Santa Claus doesn’t exist


The vacations were a precious break in a period of deep turmoil in our lives, it was like waking up from a nightmare. We went on vacation, as we always did. In the end, we were able to maintain one of our routines. Everything is going to be fine!

Now we’re back and in full swing.

We brought back from vacation the expectation that, sooner or later, everything would gradually return to normal.

We’re back in business, back in school and back to a “new normal”. But some of us have already had to return home and the threat of going back to sleep and having the same nightmare again hangs in the air. We feel some frustration at not being able to return to the reality we had before.

But being okay doesn’t necessarily mean going back to the way things were.

Do you remember how you felt when you were told, or when you realized on your own during childhood, that Santa Claus didn’t exist after all?

Or if you can’t remember the effect it had on you, can you understand the effect it has had or will have on your children? You may never have told them that this character is real, but the social network and the context in which they live every day inevitably leads them to create this expectation at some point.

And when that expectation is (or has been) disappointed, if we consider the existence of Santa Claus to be a positive idea, various feelings arise within us, with greater or lesser intensity: frustration, sadness, denial or avoidance of reality, disappointment, etc. But Santa Claus doesn’t really exist and that’s the reality.

On this subject, however, everything was fine. You were able to accept the idea that, after all, presents were bought by your relatives and that there were no flying reindeer. You’ve been through this before.

The mental process that takes place in each person is distinct and unique, like a fingerprint, and it is the sum of these processes that determines the success or failure of the transformation of organizations. Ultimately, companies can only truly transform themselves when each of their employees embraces a new reality.

And each of us has to have the tools to deal with the feelings that arise when we learn that Santa Claus doesn’t exist, or when we realize that we’re going to have to live with this pandemic for many months or even years.

Ability to accept: resisting the new reality, waiting too long to change, going into denial or simply fantasizing can only mean difficulty in accepting the new paradigm, which can lead to more complex problems such as anxiety or depression. There is no miracle formula and, in fact, it works a bit like the grieving process, which differs from person to person and also lasts for different lengths of time.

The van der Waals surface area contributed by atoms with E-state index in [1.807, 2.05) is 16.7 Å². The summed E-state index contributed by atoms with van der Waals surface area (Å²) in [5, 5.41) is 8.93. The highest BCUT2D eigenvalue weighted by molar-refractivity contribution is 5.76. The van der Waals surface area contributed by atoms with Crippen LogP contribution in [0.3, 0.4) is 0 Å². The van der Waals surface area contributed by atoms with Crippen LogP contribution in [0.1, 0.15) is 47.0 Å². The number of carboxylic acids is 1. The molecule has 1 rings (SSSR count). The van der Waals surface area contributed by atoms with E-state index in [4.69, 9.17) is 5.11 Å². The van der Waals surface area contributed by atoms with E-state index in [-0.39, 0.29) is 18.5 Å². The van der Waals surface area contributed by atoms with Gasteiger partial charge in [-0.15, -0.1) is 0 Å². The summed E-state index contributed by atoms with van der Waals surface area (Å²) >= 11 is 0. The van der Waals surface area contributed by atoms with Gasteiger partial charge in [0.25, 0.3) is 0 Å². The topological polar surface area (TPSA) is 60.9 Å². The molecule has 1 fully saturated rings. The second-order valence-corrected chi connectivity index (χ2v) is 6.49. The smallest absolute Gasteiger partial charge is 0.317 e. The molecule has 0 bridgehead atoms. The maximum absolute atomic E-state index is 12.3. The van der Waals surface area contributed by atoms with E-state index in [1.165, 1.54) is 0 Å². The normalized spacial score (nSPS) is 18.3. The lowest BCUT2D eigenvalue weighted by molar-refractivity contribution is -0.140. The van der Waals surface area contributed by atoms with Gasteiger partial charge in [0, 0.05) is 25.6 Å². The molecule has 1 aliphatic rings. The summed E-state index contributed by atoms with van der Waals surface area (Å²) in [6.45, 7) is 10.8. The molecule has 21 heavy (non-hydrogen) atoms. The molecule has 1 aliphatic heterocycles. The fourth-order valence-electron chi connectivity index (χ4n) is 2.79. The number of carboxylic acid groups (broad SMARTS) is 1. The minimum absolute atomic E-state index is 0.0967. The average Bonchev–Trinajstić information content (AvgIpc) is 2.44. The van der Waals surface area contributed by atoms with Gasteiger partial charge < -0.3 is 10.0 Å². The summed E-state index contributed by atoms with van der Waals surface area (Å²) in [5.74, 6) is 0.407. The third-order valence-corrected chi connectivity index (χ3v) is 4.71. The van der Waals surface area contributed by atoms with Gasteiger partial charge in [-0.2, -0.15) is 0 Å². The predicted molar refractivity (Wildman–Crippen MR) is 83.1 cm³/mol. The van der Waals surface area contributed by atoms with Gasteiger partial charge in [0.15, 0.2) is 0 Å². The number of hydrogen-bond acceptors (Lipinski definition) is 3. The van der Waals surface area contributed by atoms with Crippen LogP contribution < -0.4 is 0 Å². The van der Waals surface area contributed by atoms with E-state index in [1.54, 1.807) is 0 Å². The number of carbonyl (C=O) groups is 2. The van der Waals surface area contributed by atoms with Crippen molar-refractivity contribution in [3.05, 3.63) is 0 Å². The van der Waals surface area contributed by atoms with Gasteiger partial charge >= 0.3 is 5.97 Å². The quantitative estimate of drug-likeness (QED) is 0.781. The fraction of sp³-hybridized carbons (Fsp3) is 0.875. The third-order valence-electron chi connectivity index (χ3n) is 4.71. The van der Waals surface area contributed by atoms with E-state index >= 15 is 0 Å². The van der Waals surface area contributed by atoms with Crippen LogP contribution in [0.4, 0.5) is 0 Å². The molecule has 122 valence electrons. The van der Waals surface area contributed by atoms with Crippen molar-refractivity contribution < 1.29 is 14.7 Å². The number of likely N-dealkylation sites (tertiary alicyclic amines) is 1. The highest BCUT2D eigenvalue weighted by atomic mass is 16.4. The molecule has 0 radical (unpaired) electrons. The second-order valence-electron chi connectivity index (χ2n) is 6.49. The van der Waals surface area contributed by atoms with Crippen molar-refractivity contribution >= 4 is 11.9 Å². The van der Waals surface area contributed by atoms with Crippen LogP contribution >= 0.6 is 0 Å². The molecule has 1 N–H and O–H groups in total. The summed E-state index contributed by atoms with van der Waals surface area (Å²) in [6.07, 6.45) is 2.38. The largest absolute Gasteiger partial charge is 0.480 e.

Faced with the need to adopt a new context as the “new normal”, you should try to project yourself into that context: “What will it be like if I start working from home all the time?”, “What will it be like if we stop having face-to-face team meetings so regularly?” – This projection will allow you to start building hypotheses that can be rationalized and transformed into actions.

Then it’s important to take small steps in relation to the hypotheses you’ve considered, implementing them and validating their feasibility: if it goes well, it’ll motivate you to take a few more steps; if it goes badly, the consequence shouldn’t have too much of an impact, so you don’t have to backtrack and try other hypotheses.

This will allow you to build new routines and regain confidence in the new paradigm.

Resilience: at many points in the change process, new challenges will arise, such as nostalgia, tiredness or even an inability to deal with some aspects of the new situation, and this can lead to the change process going backwards. If this is the case, it was only a good intention. How many of us haven’t started that diet, then slowed down and finally stopped, putting on even more weight than when we started?

Resilience is a skill that should be developed throughout life and instilled in young people from an early age, revealing our ability to persist and act with determination, even when setbacks arise in the plans we have drawn up for our projects. Here are some suggestions for developing this skill:

The first is a mental exercise in which you should try to identify the exact moment when your conviction is shaken, record it in your notes so that this moment materializes and takes “shape”, allowing you to deal with it. By doing this, you are becoming aware of the moments when the skill of resilience should be used.

Then try to identify some pattern in your notes or, in some way, find a possible explanation for that feeling, as this may help to resolve its origin (for example: realizing that your moments of hesitation are always related to “waking up early” and being able to modify your schedule).

Finally, when that “moment” or a similar one arises and you become aware of it, risk the discomfort (for example: faced with the temptation to turn off the alarm clock, this time you realize that that “moment” is there and you muster up the energy to get up). It will take willpower and you’ll feel like you’re going to the gym for the first time to work out that “specific muscle”.

Everything will be fine, but nothing will ever be the same!

Santa Claus doesn’t exist and your company probably won’t have a Christmas dinner this year, but remote events will be the new normal this year.
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Santa Claus doesn’t exist